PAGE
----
Jake Slobe | April 17, 2017
This On The Radio segment discusses the abnormally warm temperature of the Gulf of Mexico this winter and the potential effect on springtime storms.
Gulf of Mexico waters have been exceptionally warm, which could mean explosive springtime storms.
This is the Iowa Environmental Focus.
This winter, the average sea surface temperature of the Gulf of Mexico never fell below 73 degrees for the first time on record. Water temperatures at the surface of the Gulf of Mexico and near South Florida are on fire. The warm waters caused historically warm winter in the southern United States and could fuel intense thunderstorms in the spring throughout the southern and central U.S. While this relationship is far from absolute, scientists have found that when the Gulf of Mexico tends to be warmer than normal, there is more energy for severe storms and tornadoes to form than when the Gulf is cooler.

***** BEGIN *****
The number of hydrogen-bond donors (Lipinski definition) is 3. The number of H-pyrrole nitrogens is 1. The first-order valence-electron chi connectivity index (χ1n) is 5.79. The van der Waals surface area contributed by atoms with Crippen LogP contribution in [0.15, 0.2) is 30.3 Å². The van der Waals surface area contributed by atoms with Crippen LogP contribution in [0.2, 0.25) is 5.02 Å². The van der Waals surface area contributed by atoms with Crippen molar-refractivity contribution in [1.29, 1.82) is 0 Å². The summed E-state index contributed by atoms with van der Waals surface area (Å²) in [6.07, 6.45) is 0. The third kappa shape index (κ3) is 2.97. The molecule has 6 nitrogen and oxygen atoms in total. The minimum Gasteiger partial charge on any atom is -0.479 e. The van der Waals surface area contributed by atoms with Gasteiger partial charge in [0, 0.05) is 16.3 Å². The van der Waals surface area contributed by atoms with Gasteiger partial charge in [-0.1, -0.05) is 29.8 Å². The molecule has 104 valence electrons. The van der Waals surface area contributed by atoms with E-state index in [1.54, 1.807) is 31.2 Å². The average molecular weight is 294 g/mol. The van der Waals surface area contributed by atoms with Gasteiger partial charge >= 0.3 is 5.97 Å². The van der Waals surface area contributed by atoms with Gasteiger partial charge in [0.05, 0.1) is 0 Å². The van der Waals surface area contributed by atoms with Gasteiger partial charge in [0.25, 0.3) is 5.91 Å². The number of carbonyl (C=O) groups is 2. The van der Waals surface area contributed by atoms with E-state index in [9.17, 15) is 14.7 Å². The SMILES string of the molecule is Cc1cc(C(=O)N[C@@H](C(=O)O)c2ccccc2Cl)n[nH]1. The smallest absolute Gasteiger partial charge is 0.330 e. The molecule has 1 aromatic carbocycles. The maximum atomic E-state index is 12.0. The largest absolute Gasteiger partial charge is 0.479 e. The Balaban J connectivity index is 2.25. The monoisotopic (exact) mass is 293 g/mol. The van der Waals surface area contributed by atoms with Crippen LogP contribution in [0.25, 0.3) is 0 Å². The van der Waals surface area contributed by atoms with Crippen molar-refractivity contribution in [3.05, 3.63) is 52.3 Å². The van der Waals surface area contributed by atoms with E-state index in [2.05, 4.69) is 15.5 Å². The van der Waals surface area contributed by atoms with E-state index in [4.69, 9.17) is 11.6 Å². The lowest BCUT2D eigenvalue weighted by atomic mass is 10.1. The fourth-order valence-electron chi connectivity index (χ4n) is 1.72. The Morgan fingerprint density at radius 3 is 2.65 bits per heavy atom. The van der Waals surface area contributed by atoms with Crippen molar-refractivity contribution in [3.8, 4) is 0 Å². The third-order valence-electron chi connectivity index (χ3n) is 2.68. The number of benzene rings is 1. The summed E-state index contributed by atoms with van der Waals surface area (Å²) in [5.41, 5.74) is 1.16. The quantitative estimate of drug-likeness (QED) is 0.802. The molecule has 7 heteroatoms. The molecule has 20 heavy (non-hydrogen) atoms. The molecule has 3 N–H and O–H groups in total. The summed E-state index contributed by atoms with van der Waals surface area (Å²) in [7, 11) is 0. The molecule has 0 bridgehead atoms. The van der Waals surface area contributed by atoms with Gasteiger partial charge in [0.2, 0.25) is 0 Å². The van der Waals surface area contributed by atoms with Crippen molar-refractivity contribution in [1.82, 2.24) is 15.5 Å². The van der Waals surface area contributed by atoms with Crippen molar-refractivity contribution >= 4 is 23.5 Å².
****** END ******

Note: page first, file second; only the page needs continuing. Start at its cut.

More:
A study published in the journal Geophysical Research Letters in December found that the warmer the Gulf of Mexico sea surface temperatures, the more hail and tornadoes occur during March through May over the southern U.S.
The implications of the warm water for hurricane season are less clear. Warmer than normal water temperatures can make tropical storms and hurricanes more intense, but wind shear and atmospheric moisture levels often play more important roles in hurricane formation.
To learn more about the warm water temperatures and their effects, visit iowaenvironmentalfocus.org.
From the UI Center for Global and Regional Environmental Research, I’m Betsy Stone.